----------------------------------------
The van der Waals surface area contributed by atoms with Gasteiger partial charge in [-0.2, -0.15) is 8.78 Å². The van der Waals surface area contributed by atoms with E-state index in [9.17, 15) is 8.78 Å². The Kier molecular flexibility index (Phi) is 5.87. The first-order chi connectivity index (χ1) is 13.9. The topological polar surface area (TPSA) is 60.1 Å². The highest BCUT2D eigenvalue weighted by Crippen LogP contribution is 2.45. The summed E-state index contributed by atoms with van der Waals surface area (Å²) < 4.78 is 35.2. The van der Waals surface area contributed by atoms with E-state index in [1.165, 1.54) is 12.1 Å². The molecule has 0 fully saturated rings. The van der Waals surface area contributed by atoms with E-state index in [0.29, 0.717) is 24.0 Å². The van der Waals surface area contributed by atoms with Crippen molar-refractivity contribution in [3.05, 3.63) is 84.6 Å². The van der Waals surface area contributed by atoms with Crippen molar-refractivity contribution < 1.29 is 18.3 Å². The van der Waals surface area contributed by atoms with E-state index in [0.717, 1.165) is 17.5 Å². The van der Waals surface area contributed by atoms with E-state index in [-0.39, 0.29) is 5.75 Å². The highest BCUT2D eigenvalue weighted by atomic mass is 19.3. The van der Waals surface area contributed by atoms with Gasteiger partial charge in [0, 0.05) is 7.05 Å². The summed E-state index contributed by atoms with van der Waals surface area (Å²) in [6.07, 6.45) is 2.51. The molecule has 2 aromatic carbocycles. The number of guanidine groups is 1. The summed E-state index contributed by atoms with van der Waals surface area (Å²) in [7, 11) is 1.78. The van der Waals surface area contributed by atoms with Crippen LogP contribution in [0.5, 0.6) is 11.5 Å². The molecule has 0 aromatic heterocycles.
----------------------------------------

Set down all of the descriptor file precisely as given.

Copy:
The van der Waals surface area contributed by atoms with Gasteiger partial charge in [-0.2, -0.15) is 8.78 Å². The van der Waals surface area contributed by atoms with E-state index in [9.17, 15) is 8.78 Å². The Kier molecular flexibility index (Phi) is 5.87. The first-order chi connectivity index (χ1) is 13.9. The topological polar surface area (TPSA) is 60.1 Å². The highest BCUT2D eigenvalue weighted by Crippen LogP contribution is 2.45. The summed E-state index contributed by atoms with van der Waals surface area (Å²) < 4.78 is 35.2. The van der Waals surface area contributed by atoms with E-state index in [1.165, 1.54) is 12.1 Å². The molecule has 0 fully saturated rings. The van der Waals surface area contributed by atoms with E-state index in [0.29, 0.717) is 24.0 Å². The van der Waals surface area contributed by atoms with Crippen molar-refractivity contribution in [3.05, 3.63) is 84.6 Å². The van der Waals surface area contributed by atoms with Crippen molar-refractivity contribution < 1.29 is 18.3 Å². The van der Waals surface area contributed by atoms with E-state index in [0.717, 1.165) is 17.5 Å². The van der Waals surface area contributed by atoms with E-state index in [-0.39, 0.29) is 5.75 Å². The highest BCUT2D eigenvalue weighted by atomic mass is 19.3. The van der Waals surface area contributed by atoms with Gasteiger partial charge in [0, 0.05) is 7.05 Å². The summed E-state index contributed by atoms with van der Waals surface area (Å²) in [6.07, 6.45) is 2.51. The molecule has 2 aromatic carbocycles. The number of guanidine groups is 1. The summed E-state index contributed by atoms with van der Waals surface area (Å²) in [7, 11) is 1.78. The van der Waals surface area contributed by atoms with Crippen LogP contribution in [0.5, 0.6) is 11.5 Å². The molecule has 0 aromatic heterocycles.